Automatically Localizing a Large Set of Spatially Correlated Key Points: A Case Study in Spine Imaging

  • Alexander Oliver MaderEmail author
  • Cristian Lorenz
  • Jens von Berg
  • Carsten Meyer
Conference paper
Part of the Lecture Notes in Computer Science book series (LNCS, volume 11769)


The fully automatic localization of key points in medical images is an important and active area in applied machine learning, with very large sets of key points still being an open problem. To this end, we extend two general state-of-the-art localization approaches to operate on large amounts of key points and evaluate both approaches on a CT spine data set featuring 102 key points. First, we adapt the multi-stage convolutional pose machines neural network architecture to 3D image data with some architectural changes to cope with the large amount of data and key points. Imprecise localizations caused by the inherent downsampling of the network are countered by quadratic interpolation. Second, we extend a common approach—regression tree ensembles spatially regularized by a conditional random field—by a latent scaling variable to explicitly model spinal size variability. Both approaches are evaluated in detail in a 5-fold cross-validation setup in terms of localization accuracy and test time on 157 spine CT images. The best configuration achieves a mean localization error of 4.21 mm over all 102 key points.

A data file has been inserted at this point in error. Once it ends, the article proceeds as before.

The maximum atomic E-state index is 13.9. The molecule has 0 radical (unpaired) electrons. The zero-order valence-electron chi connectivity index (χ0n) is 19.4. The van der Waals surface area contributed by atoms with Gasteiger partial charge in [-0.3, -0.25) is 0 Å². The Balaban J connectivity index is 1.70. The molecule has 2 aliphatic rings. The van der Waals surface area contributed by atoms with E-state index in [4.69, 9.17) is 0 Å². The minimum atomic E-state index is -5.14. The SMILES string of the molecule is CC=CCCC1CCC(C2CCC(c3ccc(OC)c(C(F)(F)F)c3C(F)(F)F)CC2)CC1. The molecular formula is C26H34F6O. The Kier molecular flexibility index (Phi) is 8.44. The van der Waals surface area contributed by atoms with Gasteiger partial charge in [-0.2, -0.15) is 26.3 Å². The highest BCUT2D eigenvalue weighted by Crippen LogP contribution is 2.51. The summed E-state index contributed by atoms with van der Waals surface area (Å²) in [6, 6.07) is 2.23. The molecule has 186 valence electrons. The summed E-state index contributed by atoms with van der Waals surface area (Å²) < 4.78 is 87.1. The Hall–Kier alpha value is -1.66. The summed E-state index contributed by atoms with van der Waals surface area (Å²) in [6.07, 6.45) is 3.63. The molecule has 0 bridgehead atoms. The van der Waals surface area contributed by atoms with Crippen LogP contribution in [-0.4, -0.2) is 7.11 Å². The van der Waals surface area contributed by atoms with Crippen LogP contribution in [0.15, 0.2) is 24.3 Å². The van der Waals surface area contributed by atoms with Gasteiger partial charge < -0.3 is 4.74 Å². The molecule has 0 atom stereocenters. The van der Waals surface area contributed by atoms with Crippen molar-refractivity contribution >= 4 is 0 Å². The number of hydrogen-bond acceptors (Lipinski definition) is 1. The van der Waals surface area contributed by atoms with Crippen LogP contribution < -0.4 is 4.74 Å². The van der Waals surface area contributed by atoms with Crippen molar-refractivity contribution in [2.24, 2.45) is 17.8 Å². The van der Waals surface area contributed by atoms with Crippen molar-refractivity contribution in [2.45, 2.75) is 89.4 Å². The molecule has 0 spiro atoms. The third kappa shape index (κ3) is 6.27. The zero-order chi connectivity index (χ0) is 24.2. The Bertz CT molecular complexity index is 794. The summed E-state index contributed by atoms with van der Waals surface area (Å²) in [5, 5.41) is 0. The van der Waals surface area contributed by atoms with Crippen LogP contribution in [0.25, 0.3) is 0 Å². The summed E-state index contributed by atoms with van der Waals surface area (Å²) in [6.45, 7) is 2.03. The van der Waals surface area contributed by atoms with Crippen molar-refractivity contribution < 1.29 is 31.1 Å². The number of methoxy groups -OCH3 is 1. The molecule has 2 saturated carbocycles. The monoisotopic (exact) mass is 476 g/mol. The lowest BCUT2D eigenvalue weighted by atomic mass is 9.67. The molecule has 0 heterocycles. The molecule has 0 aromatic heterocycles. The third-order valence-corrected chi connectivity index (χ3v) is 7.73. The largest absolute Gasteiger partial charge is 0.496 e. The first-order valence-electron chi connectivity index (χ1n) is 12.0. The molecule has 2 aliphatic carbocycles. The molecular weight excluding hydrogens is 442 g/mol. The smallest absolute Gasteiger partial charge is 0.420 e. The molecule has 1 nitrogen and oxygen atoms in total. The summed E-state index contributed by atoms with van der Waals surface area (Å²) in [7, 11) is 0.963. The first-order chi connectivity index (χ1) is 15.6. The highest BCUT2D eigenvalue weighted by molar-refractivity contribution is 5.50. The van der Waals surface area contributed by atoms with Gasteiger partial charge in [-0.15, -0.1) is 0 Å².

Key point localization Fully convolutional neural network Conditional random field Spine Computed tomography 

Supplementary material

490281_1_En_43_MOESM1_ESM.pdf (3.6 mb)
Supplementary material 1 (pdf 3636 KB)


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Copyright information

© Springer Nature Switzerland AG 2019

Authors and Affiliations

  • Alexander Oliver Mader
    • 1
    • 2
    • 3
    Email author
  • Cristian Lorenz
    • 3
  • Jens von Berg
    • 3
  • Carsten Meyer
    • 1
    • 2
    • 3
  1. 1.Institute of Computer ScienceKiel University of Applied SciencesKielGermany
  2. 2.Faculty of Engineering, Department of Computer ScienceKiel UniversityKielGermany
  3. 3.Department of Digital ImagingPhilips ResearchHamburgGermany

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